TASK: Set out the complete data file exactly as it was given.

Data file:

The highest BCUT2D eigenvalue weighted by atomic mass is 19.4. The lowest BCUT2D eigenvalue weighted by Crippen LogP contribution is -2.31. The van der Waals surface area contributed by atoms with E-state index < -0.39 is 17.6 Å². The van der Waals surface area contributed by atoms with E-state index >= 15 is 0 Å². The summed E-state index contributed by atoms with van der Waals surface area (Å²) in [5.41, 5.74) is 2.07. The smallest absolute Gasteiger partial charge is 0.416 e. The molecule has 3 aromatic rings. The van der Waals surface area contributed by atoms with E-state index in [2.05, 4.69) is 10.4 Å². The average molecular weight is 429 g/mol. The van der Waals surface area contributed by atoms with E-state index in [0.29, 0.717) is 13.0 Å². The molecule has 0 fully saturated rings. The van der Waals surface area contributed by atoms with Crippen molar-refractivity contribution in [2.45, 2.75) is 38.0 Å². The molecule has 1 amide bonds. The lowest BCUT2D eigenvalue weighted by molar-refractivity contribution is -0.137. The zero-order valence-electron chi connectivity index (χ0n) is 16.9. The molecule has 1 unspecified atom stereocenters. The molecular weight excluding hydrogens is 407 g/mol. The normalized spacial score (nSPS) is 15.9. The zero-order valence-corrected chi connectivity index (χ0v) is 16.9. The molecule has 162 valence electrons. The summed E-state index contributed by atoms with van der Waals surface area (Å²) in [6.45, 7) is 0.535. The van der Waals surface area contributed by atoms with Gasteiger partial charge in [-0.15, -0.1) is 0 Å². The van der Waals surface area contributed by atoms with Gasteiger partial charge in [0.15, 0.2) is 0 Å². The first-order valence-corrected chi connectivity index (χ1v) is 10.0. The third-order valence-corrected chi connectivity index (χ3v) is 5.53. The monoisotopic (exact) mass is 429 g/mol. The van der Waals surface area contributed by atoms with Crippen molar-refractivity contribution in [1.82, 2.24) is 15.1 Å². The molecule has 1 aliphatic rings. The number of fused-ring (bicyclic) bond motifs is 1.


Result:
The highest BCUT2D eigenvalue weighted by atomic mass is 19.4. The lowest BCUT2D eigenvalue weighted by Crippen LogP contribution is -2.31. The van der Waals surface area contributed by atoms with E-state index < -0.39 is 17.6 Å². The van der Waals surface area contributed by atoms with E-state index >= 15 is 0 Å². The summed E-state index contributed by atoms with van der Waals surface area (Å²) in [5.41, 5.74) is 2.07. The smallest absolute Gasteiger partial charge is 0.416 e. The molecule has 3 aromatic rings. The van der Waals surface area contributed by atoms with E-state index in [2.05, 4.69) is 10.4 Å². The average molecular weight is 429 g/mol. The van der Waals surface area contributed by atoms with E-state index in [0.29, 0.717) is 13.0 Å². The molecule has 0 fully saturated rings. The van der Waals surface area contributed by atoms with Crippen molar-refractivity contribution in [2.45, 2.75) is 38.0 Å². The molecule has 1 amide bonds. The lowest BCUT2D eigenvalue weighted by molar-refractivity contribution is -0.137. The zero-order valence-electron chi connectivity index (χ0n) is 16.9. The molecule has 1 unspecified atom stereocenters. The molecular weight excluding hydrogens is 407 g/mol. The normalized spacial score (nSPS) is 15.9. The zero-order valence-corrected chi connectivity index (χ0v) is 16.9. The molecule has 162 valence electrons. The summed E-state index contributed by atoms with van der Waals surface area (Å²) in [6.45, 7) is 0.535. The van der Waals surface area contributed by atoms with Gasteiger partial charge in [-0.15, -0.1) is 0 Å². The van der Waals surface area contributed by atoms with Gasteiger partial charge in [0.15, 0.2) is 0 Å². The first-order valence-corrected chi connectivity index (χ1v) is 10.0. The third-order valence-corrected chi connectivity index (χ3v) is 5.53. The monoisotopic (exact) mass is 429 g/mol. The van der Waals surface area contributed by atoms with Crippen molar-refractivity contribution in [1.82, 2.24) is 15.1 Å². The molecule has 1 aliphatic rings. The number of fused-ring (bicyclic) bond motifs is 1.